The first trial over FGM in the UK gets underway this week. Two doctors have pleaded not guilty to carrying out the procedure on a woman after she gave birth in November 2012. Samira Shackle reports from London.
The case is something of a landmark. Female genital mutilation (FGM) has been classified as a serious crime in the UK since 1985, and, since 2003, it has been illegal to carry it out on a UK citizen abroad. Yet there has not been a single prosecution, despite more than 140 referrals to police over the last four years.
"This case is an interesting step," says Adwoa Kwateng-Kluvitse, head of global advocacy and partnerships at Forward, an organization which campaigns on FGM. "It would be positive if they can prove that FGM did take place and that there's a real case to be answered. What would hurt us as a campaign and advocacy group is if they go through the process only to find the case before the court has been proven to be weak. That would send a very negative message."
This week's trial comes after a concerted effort to step up the fight against FGM. In July 2014, British Prime Minister David Cameron announced a change to the law, so that parents can be prosecuted if they fail to prevent their daughter from being cut. He also launched a 1.4-million pound (1.8 million euros) prevention program, which will help to stop the practice being carried out and to care for survivors. New police guidance on handling and investigating FGM cases was also issued, and social workers advised to be more proactive in identifying cases.
Closing the gap
"The Crown Prosecution Service and Metropolitan Police have done a great job in terms of breaking down the barriers to implementing the law, although many gaps continue to exist," says Mary Wandia, FGM program manager at Equality Now, a global NGO working for the rights of women and girls. "Eliminating FGM in the UK requires a 'joined-up' multi-sectoral approach, including prosecution where relevant, but also simultaneous actions aimed at protection of girls at risk, prevention, provision of services and fostering partnerships across disciplines and with civil society groups. Some key areas of interest for the UK government are the lack of support and provision of safe spaces for survivors of FGM, as well as some continued resistance by health professionals relating to mandatory referrals and sharing information on FGM."
FGM is defined by the World Health Organization as "procedures that involve partial or total removal of the external female genitalia, or other injury to the female genital organs for non-medical reasons." It can cause infection, infertility, and in the most extreme cases, death. Girls who undergo the surgery face lifelong problems with urination and menstruation, and complications during childbirth.
The practice is commonplace in many parts of Africa and the Middle East, and is particularly prevalent in Ethiopia, Kenya, Nigeria and Egypt. It also affects a significant number of women in the UK. A recent report suggested that more than 137,000 women and girls living in England and Wales have been subjected to FGM - twice as many as previous estimates suggested. Many of these women are refugees or immigrants from countries where the practice is widespread, but some have undergone mutilation while resident in the UK.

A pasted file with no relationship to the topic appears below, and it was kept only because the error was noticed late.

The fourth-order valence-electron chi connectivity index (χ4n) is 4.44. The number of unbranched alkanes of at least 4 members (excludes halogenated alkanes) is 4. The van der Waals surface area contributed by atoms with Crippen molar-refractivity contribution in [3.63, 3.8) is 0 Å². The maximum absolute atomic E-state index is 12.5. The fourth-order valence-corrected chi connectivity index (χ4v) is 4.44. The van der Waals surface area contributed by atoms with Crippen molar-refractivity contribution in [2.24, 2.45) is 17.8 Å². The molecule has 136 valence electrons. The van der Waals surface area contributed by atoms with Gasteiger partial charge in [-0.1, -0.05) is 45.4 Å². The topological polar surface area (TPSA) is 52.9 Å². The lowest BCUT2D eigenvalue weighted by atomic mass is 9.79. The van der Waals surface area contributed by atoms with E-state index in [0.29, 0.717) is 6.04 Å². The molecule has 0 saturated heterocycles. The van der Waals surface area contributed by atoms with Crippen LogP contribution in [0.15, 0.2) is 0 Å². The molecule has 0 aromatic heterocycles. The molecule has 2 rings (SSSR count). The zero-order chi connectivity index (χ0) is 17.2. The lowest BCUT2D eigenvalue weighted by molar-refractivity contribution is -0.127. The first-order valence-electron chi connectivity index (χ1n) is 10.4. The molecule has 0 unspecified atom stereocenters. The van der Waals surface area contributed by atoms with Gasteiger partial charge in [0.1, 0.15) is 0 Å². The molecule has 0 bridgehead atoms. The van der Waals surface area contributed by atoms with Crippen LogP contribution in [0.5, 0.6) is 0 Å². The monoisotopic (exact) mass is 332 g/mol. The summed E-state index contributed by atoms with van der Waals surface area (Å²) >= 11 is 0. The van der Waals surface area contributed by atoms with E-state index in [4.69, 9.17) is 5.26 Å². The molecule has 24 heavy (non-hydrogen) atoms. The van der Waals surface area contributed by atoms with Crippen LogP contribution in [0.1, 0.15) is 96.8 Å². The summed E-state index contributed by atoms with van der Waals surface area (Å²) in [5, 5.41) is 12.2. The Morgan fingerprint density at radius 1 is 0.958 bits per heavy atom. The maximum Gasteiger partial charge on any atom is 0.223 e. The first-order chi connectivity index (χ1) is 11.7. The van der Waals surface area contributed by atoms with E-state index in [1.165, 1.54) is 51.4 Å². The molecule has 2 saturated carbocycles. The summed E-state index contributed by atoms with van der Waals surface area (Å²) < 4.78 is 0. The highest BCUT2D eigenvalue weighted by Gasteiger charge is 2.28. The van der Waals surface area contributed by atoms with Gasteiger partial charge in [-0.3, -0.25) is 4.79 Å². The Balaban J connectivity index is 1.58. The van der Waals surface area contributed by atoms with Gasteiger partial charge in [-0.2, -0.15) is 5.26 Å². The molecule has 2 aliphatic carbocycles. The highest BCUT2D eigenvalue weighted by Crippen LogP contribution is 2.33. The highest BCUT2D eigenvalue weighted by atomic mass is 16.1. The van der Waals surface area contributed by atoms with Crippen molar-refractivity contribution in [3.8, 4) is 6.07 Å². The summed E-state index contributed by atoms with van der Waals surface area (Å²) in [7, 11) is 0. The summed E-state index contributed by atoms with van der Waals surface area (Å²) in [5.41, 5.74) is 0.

Shamed into silence
There are numerous explanations for the fact that no prosecutions for FGM have taken place. The policing of the crime is beset by the same issues as those associated with sexual or domestic violence. In crimes of this nature, victims and witnesses are often unwilling to come forward due to close family or community ties to the perpetrators. "It happens within families, where in every other sense, the little girl is loved and knows she is loved," says Kwateng-Kluvitse. "It's complicated by the fact that it's a cultural practice which many girls from birth have been indoctrinated to think is the right thing to do."
Of course, prosecution is not the be all and end all. "For the law to be used for prosecution, a little girl has already been subjected to the lifelong trauma of FGM," says Kwateng-Kluvitse. "That's the last thing we want to see, as it means the girl has not been protected. We want to ensure that no girl gets cut. Having legislation that prevents and protects is critical, and that is a gap which hasn't been totally filled. The government needs to come up with a clearly defined plan so that we are responding in a systematic, agreed manner, not just in knee-jerk reactions."
At its root, FGM seeks to proscribe female sexuality, and, whatever the cultural implications, is an act of extraordinary violence against women and girls. That Dr Dhanuson Dharmasena and Hasan Mohamed are facing prosecution at the very least signifies a shift in the way the law is applied. "The first ever FGM trial in the UK is a key stepping stone toward ensuring an end to this extreme human rights violation," says Wandia.